## Re: Recap

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• Jeff, Love your mind. Before going on, it strikes me that I left out a crucial element of the equation: the value of b. For every 1000 KM/second of
Message 1 of 3540 , Jun 7, 2001
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Jeff,<br><br> Love your mind. Before going on, it
strikes me that I left out a crucial element of the
equation: the value of b. For every 1000 KM/second of
escape velocity b increases by 0.0066335 in case you
want to do your own 'plug and crank.' Speaking of
plugging and cranking, would you have shift data for
Sirius? It would be a way to refine b in at least one
local case. I can convert Z to an ORV and l have the
distance here. I had to stare at the Time of Flight
equation for some time to convince myself of how it works.
If b is zero and ORV is zero, the Time of Flight is
zero and as the ORV gets large, the ToF goes to 1/m
which is how it should behave. I have generally avoided
using equations for the same reason that Hawkings did
in 'Brief History ...", it cuts down
readership.<br><br> You boiled down the discussion quite nicely when
you said:<br><br>"One of the possible benefits of
this research would be a confirmation (or denial) of
the straight line relationship between red shifting
and speed of recession. Therefore to shelve
discussion of such research when there seems to be a
realistic possibility that it will yield a confirmation (or
denial) of the basic assumption used for long distance
measurement would seem to be a big mistake."<br><br> Or at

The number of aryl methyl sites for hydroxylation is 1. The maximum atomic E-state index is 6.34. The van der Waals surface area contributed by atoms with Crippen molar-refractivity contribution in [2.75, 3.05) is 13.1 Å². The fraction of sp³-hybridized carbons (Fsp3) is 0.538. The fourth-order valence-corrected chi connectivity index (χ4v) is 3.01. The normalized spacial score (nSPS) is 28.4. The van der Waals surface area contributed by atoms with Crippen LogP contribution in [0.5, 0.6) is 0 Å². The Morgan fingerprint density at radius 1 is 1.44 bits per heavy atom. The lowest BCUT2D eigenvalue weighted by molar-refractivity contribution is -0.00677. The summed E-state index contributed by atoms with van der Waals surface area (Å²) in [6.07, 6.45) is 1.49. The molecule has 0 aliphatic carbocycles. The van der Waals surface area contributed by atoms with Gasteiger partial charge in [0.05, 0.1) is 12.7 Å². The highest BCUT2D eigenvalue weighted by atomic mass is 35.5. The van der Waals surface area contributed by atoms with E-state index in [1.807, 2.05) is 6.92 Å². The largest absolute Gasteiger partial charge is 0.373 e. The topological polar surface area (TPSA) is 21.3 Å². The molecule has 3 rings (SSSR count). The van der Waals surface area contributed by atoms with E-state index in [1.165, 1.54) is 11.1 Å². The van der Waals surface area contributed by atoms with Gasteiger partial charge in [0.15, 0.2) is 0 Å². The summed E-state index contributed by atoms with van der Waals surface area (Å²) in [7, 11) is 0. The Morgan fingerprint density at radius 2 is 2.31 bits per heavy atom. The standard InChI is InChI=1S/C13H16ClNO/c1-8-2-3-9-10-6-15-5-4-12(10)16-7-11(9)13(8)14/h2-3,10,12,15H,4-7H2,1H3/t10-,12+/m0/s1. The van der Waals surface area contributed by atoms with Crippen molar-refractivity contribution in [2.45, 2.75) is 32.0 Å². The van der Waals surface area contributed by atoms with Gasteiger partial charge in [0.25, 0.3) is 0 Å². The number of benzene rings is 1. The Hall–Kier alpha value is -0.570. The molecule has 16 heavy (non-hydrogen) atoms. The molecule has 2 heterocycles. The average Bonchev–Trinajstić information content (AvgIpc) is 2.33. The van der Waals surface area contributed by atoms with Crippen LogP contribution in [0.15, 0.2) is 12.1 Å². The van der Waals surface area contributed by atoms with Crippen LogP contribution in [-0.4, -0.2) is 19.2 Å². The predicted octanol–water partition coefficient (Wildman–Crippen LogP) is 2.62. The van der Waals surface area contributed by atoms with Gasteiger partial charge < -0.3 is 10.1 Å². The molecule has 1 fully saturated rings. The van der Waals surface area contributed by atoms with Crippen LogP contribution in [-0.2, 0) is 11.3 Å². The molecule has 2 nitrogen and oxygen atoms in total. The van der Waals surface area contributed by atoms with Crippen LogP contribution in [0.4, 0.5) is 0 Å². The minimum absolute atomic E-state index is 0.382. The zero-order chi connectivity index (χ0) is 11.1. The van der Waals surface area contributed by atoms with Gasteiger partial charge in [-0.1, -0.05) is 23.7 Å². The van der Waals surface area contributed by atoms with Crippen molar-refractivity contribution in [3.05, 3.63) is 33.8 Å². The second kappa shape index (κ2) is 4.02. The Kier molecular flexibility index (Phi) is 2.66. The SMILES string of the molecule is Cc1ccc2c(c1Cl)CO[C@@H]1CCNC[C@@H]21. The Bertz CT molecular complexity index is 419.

least half way you did. It is the interpretation of
shift as movement that is the other half. One needs two
good distances separated by time in order to discern
line of sight movement. Unless one uses a tool like my
spherometer, you can't get good distances. Unless you have
angular measurements; then you can at least set an upper
limit on the distance. Now if distance were linear with
shift this subclass of type 1A SNe, ones with long
periods and high shifts, would not, I offer, be something
which would be of observable angular dimension. But the
galaxies with which they are associated would. Are we
given even that? Remember, we have 60 (or more) to
choose from. From one side, we have quite a few good
distances to galaxies of known types and angular dimension.
This would amount to having some grip on their
diameters. Even if galaxies' sizes are only roughly similar
to one another (within a type), knowing that angular
dimension falls off directly with distance gives a double
check to compare distance vs. shift. This, too, would
offer "a realistic possibility that it will yield a
confirmation (or denial) of the basic assumption used for long
distance measurement would seem to be a big mistake."
Would you happen to know if this has been done? If not,
could it be "If these objects are in fact far closer
than assumed and this can be proven by other methods,
then we have a new objection or a major problem with
the Standard Model."?<br><br> Failing the 'angular
dimension' test, we have nothing to go on except the
expectation set which is the "Standard Model." At least not
until we have another way to put distances to these
objects. But what if we do get good distances and the
times of flight correspond to the equation I presented
in my last letter? What would that mean in terms of
Astrophysics and the thousands of careers invested in the
movement issue? Do you suppose that this would clear up
immediately or not? A friend of mine was talking to an
Astronomy professor who said "but if the BBT is wrong, then
all bets are off."
• The SEDS site has a short list of Messier Marathon locations where people will congregate to count the Messier Objects. If you would like to join a
Message 3540 of 3540 , Mar 13, 2002
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The SEDS site has a short list of Messier
Marathon locations where people will congregate to count
the Messier Objects.<br><br>If you would like to join
a group and do it check out this
site:<br><br><a href=http://seds.lpl.arizona.edu/messier/xtra/marathon/mm2002.html target=new>http://seds.lpl.arizona.edu/messier/xtra/marathon/mm2002.html</a><br><br>Many will be happening this weekend.
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